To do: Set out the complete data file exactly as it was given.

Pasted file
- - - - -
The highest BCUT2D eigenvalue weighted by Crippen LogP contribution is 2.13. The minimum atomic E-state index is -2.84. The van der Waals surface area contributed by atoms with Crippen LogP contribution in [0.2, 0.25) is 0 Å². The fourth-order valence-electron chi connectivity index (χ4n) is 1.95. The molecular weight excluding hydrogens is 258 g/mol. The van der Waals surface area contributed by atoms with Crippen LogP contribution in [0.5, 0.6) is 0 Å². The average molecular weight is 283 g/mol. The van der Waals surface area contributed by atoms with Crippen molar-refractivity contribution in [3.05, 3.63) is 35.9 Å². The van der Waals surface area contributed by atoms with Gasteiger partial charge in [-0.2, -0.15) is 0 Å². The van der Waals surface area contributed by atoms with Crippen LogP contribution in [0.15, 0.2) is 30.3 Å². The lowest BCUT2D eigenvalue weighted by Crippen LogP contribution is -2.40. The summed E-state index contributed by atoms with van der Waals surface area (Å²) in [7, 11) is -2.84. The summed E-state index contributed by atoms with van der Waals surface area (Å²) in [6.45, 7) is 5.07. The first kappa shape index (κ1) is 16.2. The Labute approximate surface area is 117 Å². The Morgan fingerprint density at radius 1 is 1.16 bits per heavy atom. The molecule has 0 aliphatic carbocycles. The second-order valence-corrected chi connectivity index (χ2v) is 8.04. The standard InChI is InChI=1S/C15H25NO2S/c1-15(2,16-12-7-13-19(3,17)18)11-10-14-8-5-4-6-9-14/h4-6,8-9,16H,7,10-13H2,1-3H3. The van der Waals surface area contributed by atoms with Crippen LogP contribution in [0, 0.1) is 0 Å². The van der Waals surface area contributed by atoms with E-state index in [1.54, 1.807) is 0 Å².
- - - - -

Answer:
The highest BCUT2D eigenvalue weighted by Crippen LogP contribution is 2.13. The minimum atomic E-state index is -2.84. The van der Waals surface area contributed by atoms with Crippen LogP contribution in [0.2, 0.25) is 0 Å². The fourth-order valence-electron chi connectivity index (χ4n) is 1.95. The molecular weight excluding hydrogens is 258 g/mol. The van der Waals surface area contributed by atoms with Crippen LogP contribution in [0.5, 0.6) is 0 Å². The average molecular weight is 283 g/mol. The van der Waals surface area contributed by atoms with Crippen molar-refractivity contribution in [3.05, 3.63) is 35.9 Å². The van der Waals surface area contributed by atoms with Gasteiger partial charge in [-0.2, -0.15) is 0 Å². The van der Waals surface area contributed by atoms with Crippen LogP contribution in [0.15, 0.2) is 30.3 Å². The lowest BCUT2D eigenvalue weighted by Crippen LogP contribution is -2.40. The summed E-state index contributed by atoms with van der Waals surface area (Å²) in [7, 11) is -2.84. The summed E-state index contributed by atoms with van der Waals surface area (Å²) in [6.45, 7) is 5.07. The first kappa shape index (κ1) is 16.2. The Labute approximate surface area is 117 Å². The Morgan fingerprint density at radius 1 is 1.16 bits per heavy atom. The molecule has 0 aliphatic carbocycles. The second-order valence-corrected chi connectivity index (χ2v) is 8.04. The standard InChI is InChI=1S/C15H25NO2S/c1-15(2,16-12-7-13-19(3,17)18)11-10-14-8-5-4-6-9-14/h4-6,8-9,16H,7,10-13H2,1-3H3. The van der Waals surface area contributed by atoms with Crippen LogP contribution in [0, 0.1) is 0 Å². The van der Waals surface area contributed by atoms with E-state index in [1.54, 1.807) is 0 Å².